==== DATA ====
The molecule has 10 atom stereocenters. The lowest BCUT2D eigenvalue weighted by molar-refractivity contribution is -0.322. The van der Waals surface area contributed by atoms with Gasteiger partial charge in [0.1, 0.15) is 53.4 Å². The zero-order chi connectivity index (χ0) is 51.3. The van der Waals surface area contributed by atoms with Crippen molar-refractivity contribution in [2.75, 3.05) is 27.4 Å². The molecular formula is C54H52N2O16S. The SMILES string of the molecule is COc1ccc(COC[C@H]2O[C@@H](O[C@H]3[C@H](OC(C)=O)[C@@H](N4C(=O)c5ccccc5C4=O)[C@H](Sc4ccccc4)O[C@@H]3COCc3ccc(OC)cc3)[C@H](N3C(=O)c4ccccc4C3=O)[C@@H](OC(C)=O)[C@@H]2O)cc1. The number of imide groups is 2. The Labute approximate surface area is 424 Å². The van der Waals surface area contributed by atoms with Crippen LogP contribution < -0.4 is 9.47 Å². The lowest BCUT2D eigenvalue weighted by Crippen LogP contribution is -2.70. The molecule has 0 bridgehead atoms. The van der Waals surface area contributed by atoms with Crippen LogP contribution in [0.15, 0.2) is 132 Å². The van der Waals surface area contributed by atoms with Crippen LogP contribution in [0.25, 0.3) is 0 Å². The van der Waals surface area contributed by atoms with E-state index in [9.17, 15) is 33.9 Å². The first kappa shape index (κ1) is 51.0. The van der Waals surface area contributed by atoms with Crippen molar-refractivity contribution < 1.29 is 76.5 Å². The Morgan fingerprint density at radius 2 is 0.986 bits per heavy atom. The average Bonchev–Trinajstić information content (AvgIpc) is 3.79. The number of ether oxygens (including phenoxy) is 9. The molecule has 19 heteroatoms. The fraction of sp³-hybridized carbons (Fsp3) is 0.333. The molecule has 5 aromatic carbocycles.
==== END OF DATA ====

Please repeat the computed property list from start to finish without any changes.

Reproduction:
The molecule has 10 atom stereocenters. The lowest BCUT2D eigenvalue weighted by molar-refractivity contribution is -0.322. The van der Waals surface area contributed by atoms with Gasteiger partial charge in [0.1, 0.15) is 53.4 Å². The zero-order chi connectivity index (χ0) is 51.3. The van der Waals surface area contributed by atoms with Crippen molar-refractivity contribution in [2.75, 3.05) is 27.4 Å². The molecular formula is C54H52N2O16S. The SMILES string of the molecule is COc1ccc(COC[C@H]2O[C@@H](O[C@H]3[C@H](OC(C)=O)[C@@H](N4C(=O)c5ccccc5C4=O)[C@H](Sc4ccccc4)O[C@@H]3COCc3ccc(OC)cc3)[C@H](N3C(=O)c4ccccc4C3=O)[C@@H](OC(C)=O)[C@@H]2O)cc1. The number of imide groups is 2. The Labute approximate surface area is 424 Å². The van der Waals surface area contributed by atoms with Crippen LogP contribution < -0.4 is 9.47 Å². The lowest BCUT2D eigenvalue weighted by Crippen LogP contribution is -2.70. The molecule has 0 bridgehead atoms. The van der Waals surface area contributed by atoms with Crippen LogP contribution in [0.15, 0.2) is 132 Å². The van der Waals surface area contributed by atoms with Crippen LogP contribution in [0.25, 0.3) is 0 Å². The van der Waals surface area contributed by atoms with E-state index in [9.17, 15) is 33.9 Å². The first kappa shape index (κ1) is 51.0. The van der Waals surface area contributed by atoms with Crippen molar-refractivity contribution < 1.29 is 76.5 Å². The Morgan fingerprint density at radius 2 is 0.986 bits per heavy atom. The average Bonchev–Trinajstić information content (AvgIpc) is 3.79. The number of ether oxygens (including phenoxy) is 9. The molecule has 19 heteroatoms. The fraction of sp³-hybridized carbons (Fsp3) is 0.333. The molecule has 5 aromatic carbocycles.